The children’s rhyme “ring o’ ring of roses”, which once was heard in school playgrounds up and down the land, was often said to refer to the symptoms of the Great Plague of London in 1665. While this explanation is often disputed and the rhyme is now no longer heard, there’s no doubting the presence of another refrain, which still echoes in the classrooms and corridors of up to as many as 80 per cent of schools across the UK.
Asbestos in schools – is a term that continues to cause alarm and distress – and rightly so. However, unlike the deadly health risks of the past, asbestos remains very much a real threat in the 21st century. The widespread use of asbestos insulation in the construction of school buildings in the decades following 1945 still poses a safety risk. Between 1946 and 1976, around 4.3 million tons of asbestos was imported into the UK for all types of industrial use including, construction. By the late 1970s, the increasing clear link between asbestos exposure, mesothelioma cancer and other debilitating asbestosis diseases saw the start of the decline in the use of the fibres although the first ban didn’t arrive until the mid 1980s.
Amount of asbestos can often be underestimated
Despite of progress in raising asbestos awareness, the lack of proper management in school premises where the materials have previously been identified can still cause significant problems and serious disruption to pupils, parents and local authorities, alike. Very rarely does a week pass without a report of asbestos found in a school property. Worryingly, the extent of the amount of asbestos can often be underestimated and invariably leads to further discoveries and a challenge to completing a thorough removal.
In the news recently is a Dorset school, which has suffered a two year delay in relocating due to unexpected high quantities of asbestos. A spokesman for the government’s Education Funding Agency (EFA), which is responsible for sourcing a permanent site and preparing the school for use, said survey work had been carried out to establish the extent of asbestos in the buildings but it was “not always possible to identify all matters until construction works start”.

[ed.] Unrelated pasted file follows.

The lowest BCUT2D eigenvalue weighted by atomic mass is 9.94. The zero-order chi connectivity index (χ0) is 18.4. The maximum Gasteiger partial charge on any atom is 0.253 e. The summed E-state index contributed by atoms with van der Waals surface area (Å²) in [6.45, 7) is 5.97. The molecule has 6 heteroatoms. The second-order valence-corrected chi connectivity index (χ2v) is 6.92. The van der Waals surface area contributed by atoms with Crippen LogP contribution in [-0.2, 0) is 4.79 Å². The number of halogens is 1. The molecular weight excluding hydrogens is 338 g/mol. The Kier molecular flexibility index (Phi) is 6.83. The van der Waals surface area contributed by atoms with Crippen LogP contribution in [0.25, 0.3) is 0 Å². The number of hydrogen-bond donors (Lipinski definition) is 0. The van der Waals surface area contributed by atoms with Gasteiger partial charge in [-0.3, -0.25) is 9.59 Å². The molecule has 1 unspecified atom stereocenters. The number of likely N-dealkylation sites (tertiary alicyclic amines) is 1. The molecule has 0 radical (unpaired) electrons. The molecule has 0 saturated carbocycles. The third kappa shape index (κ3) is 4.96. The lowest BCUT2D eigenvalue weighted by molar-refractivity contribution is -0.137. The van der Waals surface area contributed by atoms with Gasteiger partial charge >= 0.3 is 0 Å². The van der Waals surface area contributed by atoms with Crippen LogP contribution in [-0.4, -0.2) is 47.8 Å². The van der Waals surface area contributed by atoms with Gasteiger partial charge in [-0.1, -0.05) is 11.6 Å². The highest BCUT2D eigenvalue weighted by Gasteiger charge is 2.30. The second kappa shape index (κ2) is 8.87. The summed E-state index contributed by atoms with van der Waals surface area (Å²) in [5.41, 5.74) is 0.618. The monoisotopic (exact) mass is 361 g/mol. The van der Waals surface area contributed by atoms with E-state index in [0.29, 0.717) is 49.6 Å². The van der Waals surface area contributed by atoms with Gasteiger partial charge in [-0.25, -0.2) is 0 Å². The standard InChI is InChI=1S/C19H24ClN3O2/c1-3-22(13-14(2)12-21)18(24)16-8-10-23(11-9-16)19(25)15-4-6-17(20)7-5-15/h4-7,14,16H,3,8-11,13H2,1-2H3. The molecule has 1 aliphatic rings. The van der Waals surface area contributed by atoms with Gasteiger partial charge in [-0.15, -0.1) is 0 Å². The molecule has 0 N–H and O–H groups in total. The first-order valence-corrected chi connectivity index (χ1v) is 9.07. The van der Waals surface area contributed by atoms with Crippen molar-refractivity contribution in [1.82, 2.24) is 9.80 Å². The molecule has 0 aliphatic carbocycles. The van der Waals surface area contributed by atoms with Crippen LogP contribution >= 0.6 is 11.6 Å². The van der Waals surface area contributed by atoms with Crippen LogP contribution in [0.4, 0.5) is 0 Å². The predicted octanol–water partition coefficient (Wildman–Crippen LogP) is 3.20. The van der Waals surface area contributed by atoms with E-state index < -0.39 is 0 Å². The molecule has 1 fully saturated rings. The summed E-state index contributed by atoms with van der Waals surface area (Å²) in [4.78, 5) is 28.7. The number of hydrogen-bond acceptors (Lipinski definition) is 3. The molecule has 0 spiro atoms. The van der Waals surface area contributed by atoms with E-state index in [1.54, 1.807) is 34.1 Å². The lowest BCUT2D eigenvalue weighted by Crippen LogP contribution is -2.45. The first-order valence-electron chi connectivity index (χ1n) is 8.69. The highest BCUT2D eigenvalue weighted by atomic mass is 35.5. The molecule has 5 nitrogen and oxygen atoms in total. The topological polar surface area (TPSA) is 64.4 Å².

Asbestos continues to cause problems at a number of schools in Scotland. During recent work at one West Dunbartonshire primary school, asbestos originally used during the construction of the buildings in the early 1960s was unearthed under concrete slabs and is now causing a three month delay.
Local authority appears to be caught out by the presence of asbestos
The discovery of asbestos contaminated ground follows the discovery of the deadly fibres at a further three more schools including, one primary school in the same region, in the last two years. Local councillors have raised questions over the keeping of records of contaminated land and historical knowledge of previous land use. Once again, it seems there is an issue with an asbestos survey as the site could not surveyed or tested until the slabs were removed.
Unfortunately, there are numerous previous examples of schools where the local authority appears to be caught out by the presence of asbestos materials. Early in 2016 An investigation by the Health and Safety Executive (HSE) into the discovery of asbestos during a refurbishment at a Medway school in south east England found that the building contractors failed to refer to the asbestos register, which kept a record on the location and condition of the materials. The school Trust had also failed to complete a pre-works asbestos survey, which meant they could not ensure the contractors would have the necessary asbestos information.
Recently, a Glasgow council was due to allow authorised contractors to begin removing asbestos found at a primary school while 100 nursery pupils would still be in their classrooms. Not unexpectedly, a number of parents voiced their concern and have insisted that all children must be evacuated before work proceeds. Despite issuing an assurance that the works “posed no threat to the health and safety of the children or staff members… and all materials will be removed in accordance with the Control of Asbestos Regulations 2012”, the parents were less convinced.
All Party Parliamentary Group calls for urgent action
At least three quarters of the 29,000 schools across Britain are estimated to still contain significant amounts of asbestos, and in specific areas of Manchester and Wales, the figure could be as high as 90 per cent. The problem of asbestos in schools in Scotland may even be more urgent than anywhere else in the country. It has been recently reported that more than 93 per cent of schools in Edinburgh built before 2000 contain asbestos in the walls, ceilings or floors.
In 2014, an All Party Parliamentary Group issued an updated proposal from two years earlier – which noted at the time that “over 140 school teachers have died from mesothelioma in the past ten years” – now urgently called for action to deal with the continuing problem of asbestos in schools. Included in their recommendations was a long term programme for the phased removal of asbestos from all school premises.
The call has yet to be answered with clear, affirmative action but sure to be called for once more in an endless cycle of ”ring o’ roses” for the 21st century.